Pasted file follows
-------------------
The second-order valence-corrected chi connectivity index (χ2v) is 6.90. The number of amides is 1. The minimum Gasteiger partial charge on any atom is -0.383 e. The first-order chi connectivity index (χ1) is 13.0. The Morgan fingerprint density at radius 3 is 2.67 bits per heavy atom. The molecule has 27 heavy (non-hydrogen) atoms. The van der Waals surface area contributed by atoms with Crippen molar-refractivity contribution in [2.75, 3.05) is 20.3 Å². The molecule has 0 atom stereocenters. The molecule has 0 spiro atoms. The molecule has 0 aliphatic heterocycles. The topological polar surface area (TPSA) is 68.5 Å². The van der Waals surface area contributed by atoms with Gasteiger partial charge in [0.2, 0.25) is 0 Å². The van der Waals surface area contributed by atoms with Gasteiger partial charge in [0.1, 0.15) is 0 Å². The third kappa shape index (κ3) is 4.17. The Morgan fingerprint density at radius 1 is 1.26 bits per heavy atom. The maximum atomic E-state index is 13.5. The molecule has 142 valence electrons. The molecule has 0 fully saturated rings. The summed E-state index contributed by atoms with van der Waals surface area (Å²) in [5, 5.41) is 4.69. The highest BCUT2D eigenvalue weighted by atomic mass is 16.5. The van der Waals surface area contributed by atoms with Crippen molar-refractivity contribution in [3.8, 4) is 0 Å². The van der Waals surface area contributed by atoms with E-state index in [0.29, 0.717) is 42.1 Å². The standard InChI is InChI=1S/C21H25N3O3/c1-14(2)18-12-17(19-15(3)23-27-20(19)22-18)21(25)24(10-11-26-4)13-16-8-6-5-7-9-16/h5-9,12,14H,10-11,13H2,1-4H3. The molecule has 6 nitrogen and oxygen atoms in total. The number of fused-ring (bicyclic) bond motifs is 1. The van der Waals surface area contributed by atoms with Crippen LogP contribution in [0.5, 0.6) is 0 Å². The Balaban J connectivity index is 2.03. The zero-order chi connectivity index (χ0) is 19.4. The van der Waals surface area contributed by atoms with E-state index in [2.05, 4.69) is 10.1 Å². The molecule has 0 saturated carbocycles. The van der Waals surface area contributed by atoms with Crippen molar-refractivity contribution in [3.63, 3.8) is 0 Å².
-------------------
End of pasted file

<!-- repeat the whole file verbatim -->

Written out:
The second-order valence-corrected chi connectivity index (χ2v) is 6.90. The number of amides is 1. The minimum Gasteiger partial charge on any atom is -0.383 e. The first-order chi connectivity index (χ1) is 13.0. The Morgan fingerprint density at radius 3 is 2.67 bits per heavy atom. The molecule has 27 heavy (non-hydrogen) atoms. The van der Waals surface area contributed by atoms with Crippen molar-refractivity contribution in [2.75, 3.05) is 20.3 Å². The molecule has 0 atom stereocenters. The molecule has 0 spiro atoms. The molecule has 0 aliphatic heterocycles. The topological polar surface area (TPSA) is 68.5 Å². The van der Waals surface area contributed by atoms with Gasteiger partial charge in [0.2, 0.25) is 0 Å². The van der Waals surface area contributed by atoms with Gasteiger partial charge in [0.1, 0.15) is 0 Å². The third kappa shape index (κ3) is 4.17. The Morgan fingerprint density at radius 1 is 1.26 bits per heavy atom. The maximum atomic E-state index is 13.5. The molecule has 142 valence electrons. The molecule has 0 fully saturated rings. The summed E-state index contributed by atoms with van der Waals surface area (Å²) in [5, 5.41) is 4.69. The highest BCUT2D eigenvalue weighted by atomic mass is 16.5. The van der Waals surface area contributed by atoms with Crippen molar-refractivity contribution in [3.8, 4) is 0 Å². The van der Waals surface area contributed by atoms with E-state index in [0.29, 0.717) is 42.1 Å². The standard InChI is InChI=1S/C21H25N3O3/c1-14(2)18-12-17(19-15(3)23-27-20(19)22-18)21(25)24(10-11-26-4)13-16-8-6-5-7-9-16/h5-9,12,14H,10-11,13H2,1-4H3. The molecule has 6 nitrogen and oxygen atoms in total. The number of fused-ring (bicyclic) bond motifs is 1. The van der Waals surface area contributed by atoms with Crippen LogP contribution in [0.5, 0.6) is 0 Å². The Balaban J connectivity index is 2.03. The zero-order chi connectivity index (χ0) is 19.4. The van der Waals surface area contributed by atoms with E-state index in [2.05, 4.69) is 10.1 Å². The molecule has 0 saturated carbocycles. The van der Waals surface area contributed by atoms with Crippen molar-refractivity contribution in [3.63, 3.8) is 0 Å².